The global session got disconnected.
Attempting to reconnect to 'root@localhost:6446'...
The global session was successfully reconnected.
mysql-sql> select @@port;
+--------+
| @@port |
+--------+
|   3330 |
+--------+
1 row in set (0.00 sec)

This shows that the InnoDB cluster provided us with automatic failover, that MySQL Router has automatically reconnected us to the new PRIMARY instance, and that we have high availability.

You can bring the instance that you killed back online.

mysql-js> dba.startSandboxInstance(3310)
mysql-js> cluster.rejoinInstance('root@localhost:3310')
mysql-js> cluster.status()

Dissolving InnoDB Cluster

If you want to remove all information associated with a cluster, you can use the cluster.dissolve() method. This removes all metadata and configuration associated with the cluster. Once you have dissolved the cluster you need to create it again from scratch, using dba.createCluster().

Note

After calling cluster.dissolve(), the cluster object is no longer valid.

Using MySQL Shell to Execute a Script

You can automate cluster configuration with scripts. For example:

shell> mysqlsh -f setup-innodb-cluster.js
Note

Any command line options specified after the script file name are passed to the script and not to MySQL Shell. You can access those options using the os.argv array in JavaScript, or the sys.argv array in Python. In both cases, the first option picked up in the array is the script name.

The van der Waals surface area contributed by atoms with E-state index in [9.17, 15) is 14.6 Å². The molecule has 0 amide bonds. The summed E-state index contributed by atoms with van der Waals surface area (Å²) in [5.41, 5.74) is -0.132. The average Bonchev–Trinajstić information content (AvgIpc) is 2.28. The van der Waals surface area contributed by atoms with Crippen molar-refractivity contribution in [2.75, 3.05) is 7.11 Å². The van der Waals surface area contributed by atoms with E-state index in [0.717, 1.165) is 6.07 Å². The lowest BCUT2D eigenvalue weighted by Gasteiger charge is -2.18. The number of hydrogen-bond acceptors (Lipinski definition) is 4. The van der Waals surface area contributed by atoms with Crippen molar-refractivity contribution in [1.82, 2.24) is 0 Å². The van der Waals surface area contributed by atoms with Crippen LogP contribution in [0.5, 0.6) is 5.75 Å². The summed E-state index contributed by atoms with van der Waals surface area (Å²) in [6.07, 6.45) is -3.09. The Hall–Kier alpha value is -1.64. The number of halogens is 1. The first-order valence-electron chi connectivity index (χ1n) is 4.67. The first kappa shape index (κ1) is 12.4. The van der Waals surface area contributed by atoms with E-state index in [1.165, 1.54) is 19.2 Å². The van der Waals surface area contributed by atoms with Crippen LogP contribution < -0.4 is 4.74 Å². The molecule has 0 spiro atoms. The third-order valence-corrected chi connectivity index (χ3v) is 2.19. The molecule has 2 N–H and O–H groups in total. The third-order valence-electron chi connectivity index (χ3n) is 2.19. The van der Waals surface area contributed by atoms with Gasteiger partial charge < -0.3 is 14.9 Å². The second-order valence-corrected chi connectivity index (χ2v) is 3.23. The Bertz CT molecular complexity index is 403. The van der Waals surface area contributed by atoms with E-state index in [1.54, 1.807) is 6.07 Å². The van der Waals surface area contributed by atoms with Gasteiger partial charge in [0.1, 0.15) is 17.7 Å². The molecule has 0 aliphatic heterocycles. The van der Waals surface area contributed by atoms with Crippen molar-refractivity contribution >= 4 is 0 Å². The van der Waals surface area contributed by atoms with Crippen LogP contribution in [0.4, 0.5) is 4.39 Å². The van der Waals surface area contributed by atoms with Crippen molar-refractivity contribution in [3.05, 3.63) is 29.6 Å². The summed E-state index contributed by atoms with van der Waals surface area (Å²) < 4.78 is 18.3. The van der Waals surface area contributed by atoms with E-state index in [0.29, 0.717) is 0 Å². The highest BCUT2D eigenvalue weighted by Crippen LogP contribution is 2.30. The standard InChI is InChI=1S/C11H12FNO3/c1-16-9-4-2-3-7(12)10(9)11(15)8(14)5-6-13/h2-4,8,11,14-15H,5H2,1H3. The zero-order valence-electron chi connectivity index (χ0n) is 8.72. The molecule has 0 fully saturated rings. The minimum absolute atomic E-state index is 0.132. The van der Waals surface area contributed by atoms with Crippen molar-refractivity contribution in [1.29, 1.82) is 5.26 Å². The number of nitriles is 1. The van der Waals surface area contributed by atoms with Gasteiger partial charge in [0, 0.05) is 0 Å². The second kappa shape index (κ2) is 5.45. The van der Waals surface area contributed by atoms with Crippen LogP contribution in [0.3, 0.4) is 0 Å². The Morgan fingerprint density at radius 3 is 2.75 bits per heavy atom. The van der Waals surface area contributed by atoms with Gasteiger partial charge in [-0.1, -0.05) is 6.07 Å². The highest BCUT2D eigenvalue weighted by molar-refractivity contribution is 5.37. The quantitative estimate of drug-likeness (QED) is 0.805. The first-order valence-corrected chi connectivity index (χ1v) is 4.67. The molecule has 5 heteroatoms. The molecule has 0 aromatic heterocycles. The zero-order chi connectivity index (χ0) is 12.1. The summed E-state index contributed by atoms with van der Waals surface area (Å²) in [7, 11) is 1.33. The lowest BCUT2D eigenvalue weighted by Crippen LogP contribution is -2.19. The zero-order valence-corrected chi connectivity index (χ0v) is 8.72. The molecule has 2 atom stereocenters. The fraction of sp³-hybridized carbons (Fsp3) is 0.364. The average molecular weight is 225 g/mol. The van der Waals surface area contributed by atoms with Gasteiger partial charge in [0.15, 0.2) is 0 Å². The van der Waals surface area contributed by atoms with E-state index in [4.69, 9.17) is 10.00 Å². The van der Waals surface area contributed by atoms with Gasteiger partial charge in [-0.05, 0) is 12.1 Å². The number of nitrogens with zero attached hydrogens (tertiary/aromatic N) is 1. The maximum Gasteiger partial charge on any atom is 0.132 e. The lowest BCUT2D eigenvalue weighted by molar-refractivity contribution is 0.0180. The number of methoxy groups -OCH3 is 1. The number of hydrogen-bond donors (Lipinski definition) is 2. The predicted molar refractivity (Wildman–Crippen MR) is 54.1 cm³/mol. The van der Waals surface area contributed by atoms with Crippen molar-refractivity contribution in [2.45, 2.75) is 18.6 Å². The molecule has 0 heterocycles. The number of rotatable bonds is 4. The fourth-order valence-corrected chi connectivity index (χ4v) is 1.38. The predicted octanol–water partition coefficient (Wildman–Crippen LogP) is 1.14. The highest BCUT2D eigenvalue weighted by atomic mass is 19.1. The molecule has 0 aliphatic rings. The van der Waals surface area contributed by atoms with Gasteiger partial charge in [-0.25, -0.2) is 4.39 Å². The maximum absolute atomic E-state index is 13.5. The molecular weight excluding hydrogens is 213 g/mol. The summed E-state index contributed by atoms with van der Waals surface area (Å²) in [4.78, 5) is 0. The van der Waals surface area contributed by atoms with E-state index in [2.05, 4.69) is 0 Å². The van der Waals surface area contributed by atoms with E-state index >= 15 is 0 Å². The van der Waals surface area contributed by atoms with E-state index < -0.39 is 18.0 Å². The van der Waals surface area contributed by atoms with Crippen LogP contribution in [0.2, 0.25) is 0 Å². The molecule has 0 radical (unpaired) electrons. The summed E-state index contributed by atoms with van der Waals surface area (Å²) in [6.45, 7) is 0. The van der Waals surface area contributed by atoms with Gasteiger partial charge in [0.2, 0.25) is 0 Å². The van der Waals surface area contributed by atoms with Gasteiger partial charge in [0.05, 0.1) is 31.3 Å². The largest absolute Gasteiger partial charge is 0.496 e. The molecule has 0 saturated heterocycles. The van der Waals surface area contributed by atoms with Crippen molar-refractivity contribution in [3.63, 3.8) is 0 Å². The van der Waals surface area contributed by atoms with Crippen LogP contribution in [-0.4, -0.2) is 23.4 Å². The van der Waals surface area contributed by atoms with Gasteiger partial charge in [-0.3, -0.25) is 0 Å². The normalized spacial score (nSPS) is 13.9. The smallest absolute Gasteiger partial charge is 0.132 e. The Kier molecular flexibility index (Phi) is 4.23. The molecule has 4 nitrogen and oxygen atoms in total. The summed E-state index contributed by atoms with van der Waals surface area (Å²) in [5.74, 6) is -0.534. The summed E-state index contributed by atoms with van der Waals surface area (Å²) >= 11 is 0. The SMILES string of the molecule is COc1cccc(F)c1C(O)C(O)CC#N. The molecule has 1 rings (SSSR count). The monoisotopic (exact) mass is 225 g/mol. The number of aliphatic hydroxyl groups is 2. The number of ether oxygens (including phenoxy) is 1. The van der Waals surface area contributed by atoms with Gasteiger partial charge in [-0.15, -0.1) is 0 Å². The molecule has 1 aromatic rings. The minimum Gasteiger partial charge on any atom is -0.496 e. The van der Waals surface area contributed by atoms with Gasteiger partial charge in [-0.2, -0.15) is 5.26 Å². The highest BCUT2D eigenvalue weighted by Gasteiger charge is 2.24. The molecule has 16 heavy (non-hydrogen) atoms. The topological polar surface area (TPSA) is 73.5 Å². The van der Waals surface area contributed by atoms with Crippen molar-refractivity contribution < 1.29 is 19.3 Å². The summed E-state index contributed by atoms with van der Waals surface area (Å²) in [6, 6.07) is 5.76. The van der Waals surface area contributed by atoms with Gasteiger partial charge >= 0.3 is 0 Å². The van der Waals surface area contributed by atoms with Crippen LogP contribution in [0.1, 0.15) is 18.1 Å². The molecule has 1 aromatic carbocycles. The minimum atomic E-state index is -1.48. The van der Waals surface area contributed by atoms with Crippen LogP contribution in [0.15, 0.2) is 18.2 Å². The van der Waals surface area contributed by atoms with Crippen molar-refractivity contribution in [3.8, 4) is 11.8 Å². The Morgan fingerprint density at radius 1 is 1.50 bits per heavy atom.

The contents for an example script file is shown here:

  print('MySQL InnoDB cluster sandbox set up\n');
  print('==================================\n');
  print('Setting up a MySQL InnoDB cluster with 3 MySQL Server sandbox instances.\n');
  print('The instances will be installed in ~/mysql-sandboxes.\n');
  print('They will run on ports 3310, 3320 and 3330.\n\n');

  var dbPass = shell.prompt('Please enter a password for the MySQL root account: ', {type:"password"});

  try {
     print('\nDeploying the sandbox instances.');
     dba.deploySandboxInstance(3310, {password: dbPass});
     print('.');
     dba.deploySandboxInstance(3320, {password: dbPass});
     print('.');
     dba.deploySandboxInstance(3330, {password: dbPass});
     print('.\nSandbox instances deployed successfully.\n\n');

     print('Setting up InnoDB cluster...\n');
     shell.connect('root@localhost:3310', dbPass);

     var cluster = dba.createCluster("devCluster");

     print('Adding instances to the cluster.');
     cluster.addInstance({user: "root", host: "localhost", port: 3320, password: dbPass});
     print('.');
     cluster.addInstance({user: "root", host: "localhost", port: 3330, password: dbPass});
     print('.\nInstances successfully added to the cluster.');

     print('\nInnoDB cluster deployed successfully.\n');
  } catch(e) {
     print('\nThe InnoDB cluster could not be created.\n\nError: ' +
     + e.message + '\n');
}